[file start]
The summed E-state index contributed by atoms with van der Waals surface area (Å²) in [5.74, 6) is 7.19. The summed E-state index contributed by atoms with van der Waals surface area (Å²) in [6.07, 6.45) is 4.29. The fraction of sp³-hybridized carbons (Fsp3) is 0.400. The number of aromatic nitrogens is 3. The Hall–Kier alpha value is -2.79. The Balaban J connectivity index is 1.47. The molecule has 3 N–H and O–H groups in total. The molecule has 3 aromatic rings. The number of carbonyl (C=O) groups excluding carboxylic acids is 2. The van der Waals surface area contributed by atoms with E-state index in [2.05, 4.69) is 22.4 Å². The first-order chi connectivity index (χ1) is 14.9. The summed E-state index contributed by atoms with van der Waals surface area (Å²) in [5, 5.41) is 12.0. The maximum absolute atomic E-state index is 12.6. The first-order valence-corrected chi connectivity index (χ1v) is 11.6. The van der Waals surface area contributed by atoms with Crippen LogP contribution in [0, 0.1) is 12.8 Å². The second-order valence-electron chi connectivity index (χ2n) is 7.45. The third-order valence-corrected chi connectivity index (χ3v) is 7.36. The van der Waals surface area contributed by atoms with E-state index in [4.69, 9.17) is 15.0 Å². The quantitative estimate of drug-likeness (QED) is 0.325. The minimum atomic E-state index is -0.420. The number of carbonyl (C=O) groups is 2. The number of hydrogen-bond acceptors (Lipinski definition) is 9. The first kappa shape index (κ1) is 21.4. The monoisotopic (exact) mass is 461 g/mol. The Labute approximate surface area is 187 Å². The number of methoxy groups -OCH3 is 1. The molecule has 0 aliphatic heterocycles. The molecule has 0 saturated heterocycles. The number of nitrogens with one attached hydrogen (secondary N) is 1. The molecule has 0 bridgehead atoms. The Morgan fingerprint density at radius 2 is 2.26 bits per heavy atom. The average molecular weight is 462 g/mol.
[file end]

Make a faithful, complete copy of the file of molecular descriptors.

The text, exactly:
The summed E-state index contributed by atoms with van der Waals surface area (Å²) in [5.74, 6) is 7.19. The summed E-state index contributed by atoms with van der Waals surface area (Å²) in [6.07, 6.45) is 4.29. The fraction of sp³-hybridized carbons (Fsp3) is 0.400. The number of aromatic nitrogens is 3. The Hall–Kier alpha value is -2.79. The Balaban J connectivity index is 1.47. The molecule has 3 N–H and O–H groups in total. The molecule has 3 aromatic rings. The number of carbonyl (C=O) groups excluding carboxylic acids is 2. The van der Waals surface area contributed by atoms with E-state index in [2.05, 4.69) is 22.4 Å². The first-order chi connectivity index (χ1) is 14.9. The summed E-state index contributed by atoms with van der Waals surface area (Å²) in [5, 5.41) is 12.0. The maximum absolute atomic E-state index is 12.6. The first-order valence-corrected chi connectivity index (χ1v) is 11.6. The van der Waals surface area contributed by atoms with Crippen LogP contribution in [0, 0.1) is 12.8 Å². The second-order valence-electron chi connectivity index (χ2n) is 7.45. The third-order valence-corrected chi connectivity index (χ3v) is 7.36. The van der Waals surface area contributed by atoms with E-state index in [4.69, 9.17) is 15.0 Å². The quantitative estimate of drug-likeness (QED) is 0.325. The minimum atomic E-state index is -0.420. The number of carbonyl (C=O) groups is 2. The number of hydrogen-bond acceptors (Lipinski definition) is 9. The first kappa shape index (κ1) is 21.4. The monoisotopic (exact) mass is 461 g/mol. The Labute approximate surface area is 187 Å². The number of methoxy groups -OCH3 is 1. The molecule has 0 aliphatic heterocycles. The molecule has 0 saturated heterocycles. The number of nitrogens with one attached hydrogen (secondary N) is 1. The molecule has 0 bridgehead atoms. The Morgan fingerprint density at radius 2 is 2.26 bits per heavy atom. The average molecular weight is 462 g/mol.